Pet Loss in Children

Margaret Saiki

Anyone old enough to love, is old enough to grieve. Children form strong
attachments to family pets. They talk to them, take care of them, pet them and often look at family pets as siblings or playmates. Children grieve differently from adults and how they grieve depends on their age, emotional development and the strength of the bond they have formed.

For many children, the death of a pet is their first experience with loss. Parents are their models and guides through the grieving process. It is therefore important that parents understand the bereavement processes for themselves in order to help their children with their grief.

Age related Issues

2-3 years of age

At this age children do not have an understanding of death.
It is important at this age that they are reassured that they did not do anything to cause the death of their pet.
It is best to tell children at this age: When a pet dies, it stops moving, doesn’t hear of see and will not wake up again.
Don’t be distressed if you need to repeat this type of statement several times.

3-5 years of age

Children of this age have some concept of death, but they can see death as temporary or possible reversible.
As a sign of grief disturbances, one might see bowel or badder disturbances. Other changes may include differences in playing, eating and sleeping.
Part of the grieving process will be the repetition of questions surrounding the death of their pet.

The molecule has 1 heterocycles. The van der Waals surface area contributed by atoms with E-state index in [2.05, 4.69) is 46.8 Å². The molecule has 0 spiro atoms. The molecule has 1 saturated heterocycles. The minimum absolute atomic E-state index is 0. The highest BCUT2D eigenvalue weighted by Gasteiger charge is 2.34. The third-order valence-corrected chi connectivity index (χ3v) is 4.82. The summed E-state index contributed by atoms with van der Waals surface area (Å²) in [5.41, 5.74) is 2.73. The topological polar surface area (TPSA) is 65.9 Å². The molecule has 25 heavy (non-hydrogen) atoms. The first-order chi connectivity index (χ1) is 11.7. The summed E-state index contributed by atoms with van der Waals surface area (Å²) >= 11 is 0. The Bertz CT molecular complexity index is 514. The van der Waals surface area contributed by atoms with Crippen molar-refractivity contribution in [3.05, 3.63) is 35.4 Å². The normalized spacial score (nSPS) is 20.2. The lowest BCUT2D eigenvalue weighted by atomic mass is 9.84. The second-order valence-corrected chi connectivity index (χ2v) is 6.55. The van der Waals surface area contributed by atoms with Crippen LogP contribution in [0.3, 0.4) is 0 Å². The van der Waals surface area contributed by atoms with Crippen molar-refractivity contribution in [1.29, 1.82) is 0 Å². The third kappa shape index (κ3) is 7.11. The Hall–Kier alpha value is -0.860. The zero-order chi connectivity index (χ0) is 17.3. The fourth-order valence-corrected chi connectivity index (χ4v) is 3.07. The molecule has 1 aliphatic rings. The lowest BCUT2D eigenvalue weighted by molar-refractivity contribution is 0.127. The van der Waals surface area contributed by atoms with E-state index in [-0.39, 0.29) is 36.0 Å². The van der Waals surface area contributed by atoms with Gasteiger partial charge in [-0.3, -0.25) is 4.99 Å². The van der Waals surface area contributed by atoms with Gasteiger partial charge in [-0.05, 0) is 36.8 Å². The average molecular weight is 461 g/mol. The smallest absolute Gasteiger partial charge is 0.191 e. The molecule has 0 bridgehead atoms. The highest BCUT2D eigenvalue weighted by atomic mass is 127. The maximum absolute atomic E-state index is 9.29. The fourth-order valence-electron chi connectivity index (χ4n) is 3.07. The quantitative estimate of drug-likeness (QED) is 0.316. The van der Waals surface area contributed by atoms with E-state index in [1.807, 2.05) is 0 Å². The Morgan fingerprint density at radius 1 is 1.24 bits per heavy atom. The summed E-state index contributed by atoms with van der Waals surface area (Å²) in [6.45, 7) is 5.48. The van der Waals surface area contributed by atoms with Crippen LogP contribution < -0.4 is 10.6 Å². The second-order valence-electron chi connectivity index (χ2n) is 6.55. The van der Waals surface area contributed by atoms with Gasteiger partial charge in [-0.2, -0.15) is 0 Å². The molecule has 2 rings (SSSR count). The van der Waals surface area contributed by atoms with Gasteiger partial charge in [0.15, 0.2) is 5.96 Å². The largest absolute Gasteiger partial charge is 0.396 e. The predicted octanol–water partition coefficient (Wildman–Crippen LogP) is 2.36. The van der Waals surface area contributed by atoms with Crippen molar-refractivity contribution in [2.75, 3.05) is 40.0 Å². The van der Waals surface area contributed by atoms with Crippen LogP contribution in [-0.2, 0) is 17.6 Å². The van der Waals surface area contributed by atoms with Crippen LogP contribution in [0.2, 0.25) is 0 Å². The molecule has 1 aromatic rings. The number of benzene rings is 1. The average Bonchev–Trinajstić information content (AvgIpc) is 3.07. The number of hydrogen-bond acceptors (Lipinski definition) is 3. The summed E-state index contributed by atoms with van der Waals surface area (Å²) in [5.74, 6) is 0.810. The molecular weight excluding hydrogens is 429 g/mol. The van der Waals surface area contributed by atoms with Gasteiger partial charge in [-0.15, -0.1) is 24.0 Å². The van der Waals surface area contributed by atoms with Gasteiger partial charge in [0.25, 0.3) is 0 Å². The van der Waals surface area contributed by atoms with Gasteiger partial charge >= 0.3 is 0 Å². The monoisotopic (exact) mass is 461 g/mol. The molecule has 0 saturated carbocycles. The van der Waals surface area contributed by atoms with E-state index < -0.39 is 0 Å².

Watch out for: Children at this age may see death as contagious and fear their own death. And sometimes they will think that the reason the pet died was because they were angry at it.

6-8 years of age

Children have a more realistic view of death although they may not have a complete understanding that pets have different life spans or that euthanasia was the best option.

9-11 years of age

At this age children understand that death is irreversible and happens to all living things.
Watch for changes in social behavior, problems in school, aggression, withdrawal or clinging.


Adolescents seem to react similarly to the way adults react to grief. However there maybe more swings in the spectrum of emotions from unconcerned to childlike.

Young Adults

There can be unique challenges for the young adult losing a family pet whom they may have grown up with. Many have either left home either living on their own, away at college or spending more time with work, friends and school. They may have feeling of guilt for abandoning their pets. If they are away, they maybe unable to say goodbye.


Memorials can help the grieving child and adult accept that the pet is now a beloved memory.

Some suggestions for children

Draw a picture of their pet and share what the picture means.
Create a Scrape book
If the pet is cremated have a special ceremony if the ashes are scatted, or place it in the back yard and plant a tree
If the pet is buried, wrap the body in a special shroud or casket.

Some Important Don’ts with Children

Don’t tell children to be “Strong” or criticize their tears
Don’t tell them how to feel
Don’t use the phrase “put to sleep”. This can create bedtime and sleeping problems.

The Basics

Children need to know that parents want to understand their feelings and point of view. This communicates the feelings that they are worthwhile and their feelings are respected.
Be honest, simple and supportive.
Children don’t need medical or scientific explanations but they will need their questions answered several times.
Allow children to grieve in their own way.

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